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Derek developed a love of singing from his early experiences in his school choir. Later while working as an Ordnance Surveyor he also worked as a part-time youth club leader, singing mostly contemporary folk songs with the young people. This experience developed his interest in folk song and eventually led to a new career in teaching.
Derek first discovered the English tradition at the Drover’s Arms Folk Club in Birmingham in the late 1960s. It was here he met some of the people that were to influence his already developing traditional style such as Pete and Chris Coe, Mick Bramich and Paul Ryan.
When the O. S. posted Derek to Malvern, Worcestershire at the end of the 60s it wasn’t long before he became a resident at the Ledbury Folk Club (as well as continuing to be a resident at the Drover’s Arms) and became a founder member of the Silurian Morrismen.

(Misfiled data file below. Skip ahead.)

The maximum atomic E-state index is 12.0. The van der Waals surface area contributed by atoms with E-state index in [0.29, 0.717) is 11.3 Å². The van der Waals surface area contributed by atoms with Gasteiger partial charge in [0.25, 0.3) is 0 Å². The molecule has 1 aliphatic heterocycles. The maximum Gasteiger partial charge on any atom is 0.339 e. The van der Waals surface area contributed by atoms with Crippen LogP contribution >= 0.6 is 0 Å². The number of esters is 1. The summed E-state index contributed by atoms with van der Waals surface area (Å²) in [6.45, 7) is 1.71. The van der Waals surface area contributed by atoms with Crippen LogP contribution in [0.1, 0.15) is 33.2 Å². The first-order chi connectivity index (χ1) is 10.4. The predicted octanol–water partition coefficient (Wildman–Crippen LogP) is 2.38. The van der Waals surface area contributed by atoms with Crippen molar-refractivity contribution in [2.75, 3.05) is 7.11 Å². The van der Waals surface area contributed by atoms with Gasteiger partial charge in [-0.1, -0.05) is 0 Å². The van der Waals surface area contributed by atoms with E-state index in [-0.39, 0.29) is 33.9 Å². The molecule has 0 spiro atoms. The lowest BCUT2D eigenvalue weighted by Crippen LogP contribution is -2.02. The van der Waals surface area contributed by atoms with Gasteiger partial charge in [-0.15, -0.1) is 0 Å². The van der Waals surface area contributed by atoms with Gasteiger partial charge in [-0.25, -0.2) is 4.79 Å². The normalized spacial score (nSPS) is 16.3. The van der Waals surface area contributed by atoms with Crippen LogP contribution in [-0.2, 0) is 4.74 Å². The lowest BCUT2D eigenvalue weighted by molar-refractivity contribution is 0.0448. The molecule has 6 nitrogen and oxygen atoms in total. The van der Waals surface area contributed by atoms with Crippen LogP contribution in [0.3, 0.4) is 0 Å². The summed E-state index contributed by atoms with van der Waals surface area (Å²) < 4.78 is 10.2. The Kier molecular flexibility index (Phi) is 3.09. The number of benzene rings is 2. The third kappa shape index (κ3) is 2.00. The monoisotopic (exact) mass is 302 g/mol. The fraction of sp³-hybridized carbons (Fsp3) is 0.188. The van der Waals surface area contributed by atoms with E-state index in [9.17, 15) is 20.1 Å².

He moved to Lancashire in 1970 to train as a teacher.
In his early days in the North West Derek was involved with the College folk club and joined the Southport Swords, where he made some long standing friendships.
Having completed his teaching qualification, he became a resident of the Knowle Brow Folk Club in Skelmersdale with his teaching colleague John McAlister. Having formed as a duo at this club, Derek and John moved on to found the, now legendary, Dicconson Arms Folk Club at the aptly named Dangerous Corner, Wrightington. During the late 70s and early 80s this Friday night club became one of the foremost folk venues in the North-West, hosting national guest appearances. Many were people not so well known in the area at the time such as Johnny Collins, Roy Harris, Isobel Sutherland and Dick Miles.
It was also at this time that John Meadows, a mandolin player, guitarist and singer, joined Derek and John ‘Mac’ to form the group ‘Titanic‘. They worked all over the north for a while, later continuing as a duo when John ‘Mac’ left the group due to family commitments.
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